| The Winter Gathering for Stubborn Folk
MOUNTAIN: Mt. Massive (14,421')
ROUTE: East Ridge from the Leadville Fish Hatchery (via the long way...)
RT DISTANCE: ~16 miles
RT GAIN: ~5,500'
RT TIME: 3.5 hours to camp, 11.5-hour summit day
CLIMBERS: Jeff (SurfNTurf), Rob J. (RJansen77), Brian (darkhelmet83), Rob (robco), Matt (Iman86), Greg (Summit Lounger)
(All photos by Jeff, Rob J. and Brian.)
The wildly successful 2011 Winter Gathering was my first winter camping trip. I eagerly awaited this year's edition. When Steve Gladbach announced Mt. Massive as the goal, the stars seemed to be aligned. Massive was one of my main objectives heading into this winter, as it would be a new peak for me and I'm trying to position myself for a September 14er finish. As Steve's proposed dates of Feb. 25-26 grew closer, Mother Nature had other plans. The forecast:
Saturday: A 30 percent chance of snow after 11am. Partly sunny, with a high near 11. Wind chill values between -15 and -25. Very windy, with a west wind 25 to 30 mph increasing to between 35 and 40 mph. Winds could gust as high as 55 mph.
As one of the main goals of the Winter Gathering is to help cold-weather camping/hiking newbies, Steve wisely canceled the trip. But a few of us persistent types remained interested -- especially since I'd long-ago taken Friday off work. Due to avalanche concerns, we shifted our route from the Southwest Slopes to the safer East Ridge.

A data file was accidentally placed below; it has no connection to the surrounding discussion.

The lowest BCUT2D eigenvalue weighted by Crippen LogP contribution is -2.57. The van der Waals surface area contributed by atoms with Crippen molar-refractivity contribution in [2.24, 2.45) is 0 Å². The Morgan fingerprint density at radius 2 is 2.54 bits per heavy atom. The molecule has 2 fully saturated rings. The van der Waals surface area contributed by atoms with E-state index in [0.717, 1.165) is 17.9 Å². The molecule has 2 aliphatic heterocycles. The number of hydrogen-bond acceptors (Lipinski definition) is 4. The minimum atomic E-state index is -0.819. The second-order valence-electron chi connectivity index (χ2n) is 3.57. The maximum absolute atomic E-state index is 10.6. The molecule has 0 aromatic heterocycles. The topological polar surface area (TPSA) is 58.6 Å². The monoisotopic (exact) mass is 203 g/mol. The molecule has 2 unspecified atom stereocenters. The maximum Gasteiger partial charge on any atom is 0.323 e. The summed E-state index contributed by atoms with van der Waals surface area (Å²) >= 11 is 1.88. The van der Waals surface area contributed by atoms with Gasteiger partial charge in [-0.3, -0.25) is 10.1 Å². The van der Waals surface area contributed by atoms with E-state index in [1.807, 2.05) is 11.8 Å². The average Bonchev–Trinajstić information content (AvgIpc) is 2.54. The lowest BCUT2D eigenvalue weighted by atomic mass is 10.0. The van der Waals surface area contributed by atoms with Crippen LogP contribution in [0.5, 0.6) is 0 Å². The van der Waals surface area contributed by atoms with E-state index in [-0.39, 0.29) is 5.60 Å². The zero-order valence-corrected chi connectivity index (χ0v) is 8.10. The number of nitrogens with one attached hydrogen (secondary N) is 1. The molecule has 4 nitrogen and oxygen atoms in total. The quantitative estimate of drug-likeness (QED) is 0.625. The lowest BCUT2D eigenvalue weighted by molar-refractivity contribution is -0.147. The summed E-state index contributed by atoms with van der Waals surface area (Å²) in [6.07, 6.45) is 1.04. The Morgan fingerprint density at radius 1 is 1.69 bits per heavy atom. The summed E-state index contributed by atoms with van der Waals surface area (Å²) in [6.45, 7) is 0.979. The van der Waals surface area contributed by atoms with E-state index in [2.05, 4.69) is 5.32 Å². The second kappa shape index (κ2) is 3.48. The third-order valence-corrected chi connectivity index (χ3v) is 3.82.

Rob J. and Brian agreed to join for a backcountry camp. Matt, Robco and Greg would attempt a dayhike. With that plan in mind, the campers left Denver at about 11:45 a.m. Friday bound for the Leadville Fish Hatchery. We got geared up and hit the trail right about 2:30 p.m.
Brian and Rob gearing up at the Fish Hatchery.
The beginning section of trail is loved to death. Whether you're skinning, snowshoeing or walking, you don't have to worry about postholing here. We followed the easy signs toward the Colorado Trail, which can be reached via the Highline Trail or the Rock Creek Trail. The route for Massive's East Ridge is supposed to take the Highline Trail for 2.6 miles to the Colorado Trail junction.
As three sober 20-somethings in broad daylight are wont to do, we completely missed the Highline Trail turnoff (which has both an obvious bridge and a sign, as we noticed on the descent). We'd gone a while on the Rock Creek Trail before realizing our error. Because we hadn't noticed either a sign or a trench for the Highline Trail, we didn't want to risk backtracking for no reason if we couldn't find the junction anyway. Playing it "safe," we opted to keep going on the Rock Creek Trail until we reached the Colorado Trail, which we'd take south to the Highline Trail and the proper route.
"Safe" ended up meaning an extra two miles of installing a shin- and waist-deep trench. To anyone looking to hike the Colorado Trail near Leadville anytime soon, you're welcome.
Oh, this way to the Colorado Trail via the Highline Trail? Let's do the opposite instead.